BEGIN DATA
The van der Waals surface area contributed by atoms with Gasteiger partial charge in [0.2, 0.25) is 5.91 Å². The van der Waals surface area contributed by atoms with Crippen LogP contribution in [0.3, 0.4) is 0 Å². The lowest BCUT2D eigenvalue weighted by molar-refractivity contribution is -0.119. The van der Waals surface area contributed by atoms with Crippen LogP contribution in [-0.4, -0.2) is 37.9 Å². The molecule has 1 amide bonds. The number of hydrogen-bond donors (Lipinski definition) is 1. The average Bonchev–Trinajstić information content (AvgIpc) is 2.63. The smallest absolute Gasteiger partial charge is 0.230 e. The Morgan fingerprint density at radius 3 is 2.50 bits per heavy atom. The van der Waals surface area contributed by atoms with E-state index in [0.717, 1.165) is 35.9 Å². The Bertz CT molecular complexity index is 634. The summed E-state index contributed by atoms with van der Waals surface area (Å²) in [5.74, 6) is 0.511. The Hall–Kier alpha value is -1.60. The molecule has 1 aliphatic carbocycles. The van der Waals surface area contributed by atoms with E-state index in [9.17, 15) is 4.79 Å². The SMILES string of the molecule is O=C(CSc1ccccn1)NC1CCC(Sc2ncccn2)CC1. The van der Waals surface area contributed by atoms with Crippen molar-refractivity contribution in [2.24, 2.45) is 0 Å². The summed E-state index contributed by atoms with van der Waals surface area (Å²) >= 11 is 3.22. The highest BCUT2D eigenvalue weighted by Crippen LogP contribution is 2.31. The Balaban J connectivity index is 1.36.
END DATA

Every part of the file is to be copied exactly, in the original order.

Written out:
The van der Waals surface area contributed by atoms with Gasteiger partial charge in [0.2, 0.25) is 5.91 Å². The van der Waals surface area contributed by atoms with Crippen LogP contribution in [0.3, 0.4) is 0 Å². The lowest BCUT2D eigenvalue weighted by molar-refractivity contribution is -0.119. The van der Waals surface area contributed by atoms with Crippen LogP contribution in [-0.4, -0.2) is 37.9 Å². The molecule has 1 amide bonds. The number of hydrogen-bond donors (Lipinski definition) is 1. The average Bonchev–Trinajstić information content (AvgIpc) is 2.63. The smallest absolute Gasteiger partial charge is 0.230 e. The Morgan fingerprint density at radius 3 is 2.50 bits per heavy atom. The van der Waals surface area contributed by atoms with E-state index in [0.717, 1.165) is 35.9 Å². The Bertz CT molecular complexity index is 634. The summed E-state index contributed by atoms with van der Waals surface area (Å²) in [5.74, 6) is 0.511. The Hall–Kier alpha value is -1.60. The molecule has 1 aliphatic carbocycles. The van der Waals surface area contributed by atoms with E-state index in [9.17, 15) is 4.79 Å². The SMILES string of the molecule is O=C(CSc1ccccn1)NC1CCC(Sc2ncccn2)CC1. The van der Waals surface area contributed by atoms with Crippen molar-refractivity contribution in [2.24, 2.45) is 0 Å². The summed E-state index contributed by atoms with van der Waals surface area (Å²) >= 11 is 3.22. The highest BCUT2D eigenvalue weighted by Crippen LogP contribution is 2.31. The Balaban J connectivity index is 1.36.